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Boxcars711 Old Time Radio Pod


Boxcars711 Old Time Radio Pod originates from the 'Heart Of Historic Germantown," Philadelphia, Pa. Bob Camardella began podcasting at Podomatic in October 2005 and at the Radio Nostalgia Network at in January 2006. From 2006 through 2009, in addition to the top ranked Boxcars711 show at Podomatic and Libsyn, "Humphrey/Camardella Media Productions" commanded a top ten slot at Podshow (1.5 million downloads per month), a top 10 ranking at Libsyn (1.7 million downloads per month) and top rankings, which continue to date, in the Kids & Family section at I-Tunes. For the last several years, and to date (2013), his podcast here at Podomatic generates over 5 million downloads a year and continues to grow. Prior to the onset of podcasting, he hosted WPNM Internet Radio, broadcasting a combination of talk, easy listening and early rock and from his hometown in Philadelphia, Pa. Bob was writer and bass singer for a popular 60's rock group with 6 releases on the Twist & Algonquin (EMI) labels. He's a member of Broadcast Music Inc. (BMI) and the American Society of Composers, Authors and Publishers (ASCAP). In his early 20's, Bob Attended Philadelphia Community College for Photography and the Antinelli School of Photography soon launching Robert Joseph Studios. specializing in portraits and weddings.


Philadelphia, PA




Boxcars711 Old Time Radio Pod originates from the 'Heart Of Historic Germantown," Philadelphia, Pa. Bob Camardella began podcasting at Podomatic in October 2005 and at the Radio Nostalgia Network at in January 2006. From 2006 through 2009, in addition to the top ranked Boxcars711 show at Podomatic and Libsyn, "Humphrey/Camardella Media Productions" commanded a top ten slot at Podshow (1.5 million downloads per month), a top 10 ranking at Libsyn (1.7 million downloads per month) and top rankings, which continue to date, in the Kids & Family section at I-Tunes. For the last several years, and to date (2013), his podcast here at Podomatic generates over 5 million downloads a year and continues to grow. Prior to the onset of podcasting, he hosted WPNM Internet Radio, broadcasting a combination of talk, easy listening and early rock and from his hometown in Philadelphia, Pa. Bob was writer and bass singer for a popular 60's rock group with 6 releases on the Twist & Algonquin (EMI) labels. He's a member of Broadcast Music Inc. (BMI) and the American Society of Composers, Authors and Publishers (ASCAP). In his early 20's, Bob Attended Philadelphia Community College for Photography and the Antinelli School of Photography soon launching Robert Joseph Studios. specializing in portraits and weddings.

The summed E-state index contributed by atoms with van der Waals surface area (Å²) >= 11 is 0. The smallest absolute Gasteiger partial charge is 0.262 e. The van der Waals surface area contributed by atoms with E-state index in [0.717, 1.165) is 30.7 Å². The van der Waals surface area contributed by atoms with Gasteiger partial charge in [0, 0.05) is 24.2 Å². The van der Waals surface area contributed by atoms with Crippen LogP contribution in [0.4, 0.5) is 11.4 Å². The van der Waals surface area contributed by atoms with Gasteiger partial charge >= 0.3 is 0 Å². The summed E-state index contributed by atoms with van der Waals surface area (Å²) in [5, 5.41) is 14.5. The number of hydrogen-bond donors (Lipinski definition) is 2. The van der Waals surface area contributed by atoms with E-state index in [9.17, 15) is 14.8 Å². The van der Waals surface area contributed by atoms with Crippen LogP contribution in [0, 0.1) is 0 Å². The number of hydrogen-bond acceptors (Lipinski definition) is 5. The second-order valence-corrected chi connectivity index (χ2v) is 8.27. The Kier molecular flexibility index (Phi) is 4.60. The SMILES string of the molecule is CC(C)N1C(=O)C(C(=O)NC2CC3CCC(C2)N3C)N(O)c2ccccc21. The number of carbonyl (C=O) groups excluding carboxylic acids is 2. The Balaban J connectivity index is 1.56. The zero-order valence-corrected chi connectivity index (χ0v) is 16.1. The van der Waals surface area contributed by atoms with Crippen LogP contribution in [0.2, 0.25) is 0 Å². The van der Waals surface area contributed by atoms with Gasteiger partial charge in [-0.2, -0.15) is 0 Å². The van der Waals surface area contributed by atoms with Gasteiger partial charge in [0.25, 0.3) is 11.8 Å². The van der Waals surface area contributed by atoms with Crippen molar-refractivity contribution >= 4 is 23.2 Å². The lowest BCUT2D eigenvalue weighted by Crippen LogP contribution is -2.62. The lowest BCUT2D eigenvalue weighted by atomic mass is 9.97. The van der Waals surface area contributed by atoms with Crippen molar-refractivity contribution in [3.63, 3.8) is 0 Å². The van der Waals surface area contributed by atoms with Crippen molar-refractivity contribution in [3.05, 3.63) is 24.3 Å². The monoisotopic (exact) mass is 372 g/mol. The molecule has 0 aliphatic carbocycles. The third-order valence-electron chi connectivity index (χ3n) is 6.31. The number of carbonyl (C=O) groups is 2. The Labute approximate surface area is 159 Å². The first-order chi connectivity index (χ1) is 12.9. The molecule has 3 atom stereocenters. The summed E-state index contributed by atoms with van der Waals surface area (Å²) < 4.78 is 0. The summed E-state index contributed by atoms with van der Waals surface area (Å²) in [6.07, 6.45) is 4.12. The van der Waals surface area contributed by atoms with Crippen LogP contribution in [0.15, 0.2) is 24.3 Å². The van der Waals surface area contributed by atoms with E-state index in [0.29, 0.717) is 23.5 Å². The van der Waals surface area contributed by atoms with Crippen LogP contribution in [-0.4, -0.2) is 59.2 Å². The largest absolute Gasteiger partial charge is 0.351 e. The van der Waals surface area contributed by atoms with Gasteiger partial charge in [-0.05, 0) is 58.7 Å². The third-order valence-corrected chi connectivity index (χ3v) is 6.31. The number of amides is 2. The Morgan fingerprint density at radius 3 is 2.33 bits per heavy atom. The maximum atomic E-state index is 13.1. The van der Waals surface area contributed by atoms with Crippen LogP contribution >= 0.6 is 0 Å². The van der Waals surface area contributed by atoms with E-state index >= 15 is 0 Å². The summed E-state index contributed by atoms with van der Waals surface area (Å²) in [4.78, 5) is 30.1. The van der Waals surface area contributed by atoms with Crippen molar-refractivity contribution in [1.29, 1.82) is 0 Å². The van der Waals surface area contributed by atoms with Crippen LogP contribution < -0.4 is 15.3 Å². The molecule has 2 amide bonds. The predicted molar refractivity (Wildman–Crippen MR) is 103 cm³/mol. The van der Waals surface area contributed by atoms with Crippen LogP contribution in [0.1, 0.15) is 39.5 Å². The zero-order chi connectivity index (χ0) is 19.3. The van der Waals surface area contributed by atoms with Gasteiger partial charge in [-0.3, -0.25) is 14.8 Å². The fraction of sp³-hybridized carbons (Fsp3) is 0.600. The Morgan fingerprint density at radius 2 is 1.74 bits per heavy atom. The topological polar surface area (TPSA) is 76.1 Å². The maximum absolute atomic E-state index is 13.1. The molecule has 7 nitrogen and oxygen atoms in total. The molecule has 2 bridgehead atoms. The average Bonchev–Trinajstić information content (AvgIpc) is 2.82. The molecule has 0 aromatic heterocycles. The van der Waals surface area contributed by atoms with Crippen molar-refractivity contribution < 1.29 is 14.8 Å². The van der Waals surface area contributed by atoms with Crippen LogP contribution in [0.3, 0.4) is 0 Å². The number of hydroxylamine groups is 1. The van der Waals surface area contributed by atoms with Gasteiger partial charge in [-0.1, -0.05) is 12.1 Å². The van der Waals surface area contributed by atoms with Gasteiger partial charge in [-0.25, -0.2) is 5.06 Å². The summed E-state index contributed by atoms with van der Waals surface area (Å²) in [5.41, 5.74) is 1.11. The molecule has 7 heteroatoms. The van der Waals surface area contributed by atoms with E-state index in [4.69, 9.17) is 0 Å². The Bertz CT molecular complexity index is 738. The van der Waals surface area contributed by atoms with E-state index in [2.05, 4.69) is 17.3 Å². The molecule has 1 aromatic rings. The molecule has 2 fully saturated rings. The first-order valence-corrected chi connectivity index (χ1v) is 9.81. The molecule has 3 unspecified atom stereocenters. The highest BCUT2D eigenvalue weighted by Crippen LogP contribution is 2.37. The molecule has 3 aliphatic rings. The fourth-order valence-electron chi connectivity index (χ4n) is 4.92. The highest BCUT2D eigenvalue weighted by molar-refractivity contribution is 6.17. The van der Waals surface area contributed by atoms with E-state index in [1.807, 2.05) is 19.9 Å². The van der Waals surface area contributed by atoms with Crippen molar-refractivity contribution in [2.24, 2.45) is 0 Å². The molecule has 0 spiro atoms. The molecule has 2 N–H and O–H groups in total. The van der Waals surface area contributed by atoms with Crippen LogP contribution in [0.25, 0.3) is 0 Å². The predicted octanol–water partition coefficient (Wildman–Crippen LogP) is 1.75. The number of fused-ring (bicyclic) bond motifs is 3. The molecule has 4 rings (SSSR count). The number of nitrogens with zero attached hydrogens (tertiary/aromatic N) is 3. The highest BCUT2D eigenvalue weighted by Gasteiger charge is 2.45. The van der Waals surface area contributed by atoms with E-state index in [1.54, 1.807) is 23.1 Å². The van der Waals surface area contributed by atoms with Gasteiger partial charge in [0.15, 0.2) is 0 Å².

Episode 9654: First Nighter Program - "Help Wanted Female" (01-08-48)

Help Wanted Female (Aired January 8, 1948) The First Nighter Program was a long-running radio anthology comedy-drama series broadcast from 1930 to 1953. The host was Mr. First Nighter (Charles P. Hughes, Macdonald Carey, Bret Morrison, Marvin Miller, Don Briggs and Rye Billsbury [later known as Michael Rye). The show's opening recreated the aural atmosphere of a Broadway opening. Before each week's drama began, Mr. First Nighter was first heard walking on Broadway, emerging from the noise of people and street traffic into the crowded lobby of "the Little Theater Off Times Square" and then taking his seat in the third row center, where he gave the whispered introduction: The house lights have dimmed, and the curtain is about to go up on tonight's production. Romantic comedies were the specialty of the series, and the principal roles were played by the teams of Don Ameche and June Meredith. THIS EPISODE: January 08, 1948. CBS network. "Help Wanted, Female". Campana cosmetics. Fraud for the starving children of Europe. Barbara Luddy, Olan Soule, William Conrad, Parley Baer, Floyd Miller (writer) 30:47. Episode Notes From The Radio Gold Index.


Episode 9653: Fibber McGee & Molly - "Fibber Cuts Down Jesse James Tree" (01-17-50)